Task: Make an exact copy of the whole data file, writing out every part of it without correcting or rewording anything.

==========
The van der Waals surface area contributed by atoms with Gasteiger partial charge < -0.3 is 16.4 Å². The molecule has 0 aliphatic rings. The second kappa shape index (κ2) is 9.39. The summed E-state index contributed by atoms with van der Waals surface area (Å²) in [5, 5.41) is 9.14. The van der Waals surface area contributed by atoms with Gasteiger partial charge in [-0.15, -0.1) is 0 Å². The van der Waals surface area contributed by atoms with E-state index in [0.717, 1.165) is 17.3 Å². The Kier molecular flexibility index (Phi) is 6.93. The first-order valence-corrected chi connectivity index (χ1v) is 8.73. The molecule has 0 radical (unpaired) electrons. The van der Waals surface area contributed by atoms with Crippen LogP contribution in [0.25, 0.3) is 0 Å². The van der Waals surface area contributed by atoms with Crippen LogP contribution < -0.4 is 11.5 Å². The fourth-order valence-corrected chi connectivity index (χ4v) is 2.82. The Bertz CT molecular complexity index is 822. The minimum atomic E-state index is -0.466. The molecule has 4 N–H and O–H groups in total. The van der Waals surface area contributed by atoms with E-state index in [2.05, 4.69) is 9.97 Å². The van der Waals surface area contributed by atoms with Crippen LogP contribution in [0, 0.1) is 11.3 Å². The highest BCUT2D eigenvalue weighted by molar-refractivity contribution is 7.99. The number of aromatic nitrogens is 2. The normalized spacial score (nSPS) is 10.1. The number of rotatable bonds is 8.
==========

The van der Waals surface area contributed by atoms with Gasteiger partial charge < -0.3 is 16.4 Å². The molecule has 0 aliphatic rings. The second kappa shape index (κ2) is 9.39. The summed E-state index contributed by atoms with van der Waals surface area (Å²) in [5, 5.41) is 9.14. The van der Waals surface area contributed by atoms with Gasteiger partial charge in [-0.15, -0.1) is 0 Å². The van der Waals surface area contributed by atoms with E-state index in [0.717, 1.165) is 17.3 Å². The Kier molecular flexibility index (Phi) is 6.93. The first-order valence-corrected chi connectivity index (χ1v) is 8.73. The molecule has 0 radical (unpaired) electrons. The van der Waals surface area contributed by atoms with Crippen LogP contribution in [0.25, 0.3) is 0 Å². The van der Waals surface area contributed by atoms with Crippen LogP contribution < -0.4 is 11.5 Å². The fourth-order valence-corrected chi connectivity index (χ4v) is 2.82. The Bertz CT molecular complexity index is 822. The minimum atomic E-state index is -0.466. The molecule has 4 N–H and O–H groups in total. The van der Waals surface area contributed by atoms with E-state index in [2.05, 4.69) is 9.97 Å². The van der Waals surface area contributed by atoms with Crippen LogP contribution in [0, 0.1) is 11.3 Å². The highest BCUT2D eigenvalue weighted by molar-refractivity contribution is 7.99. The number of aromatic nitrogens is 2. The normalized spacial score (nSPS) is 10.1. The number of rotatable bonds is 8.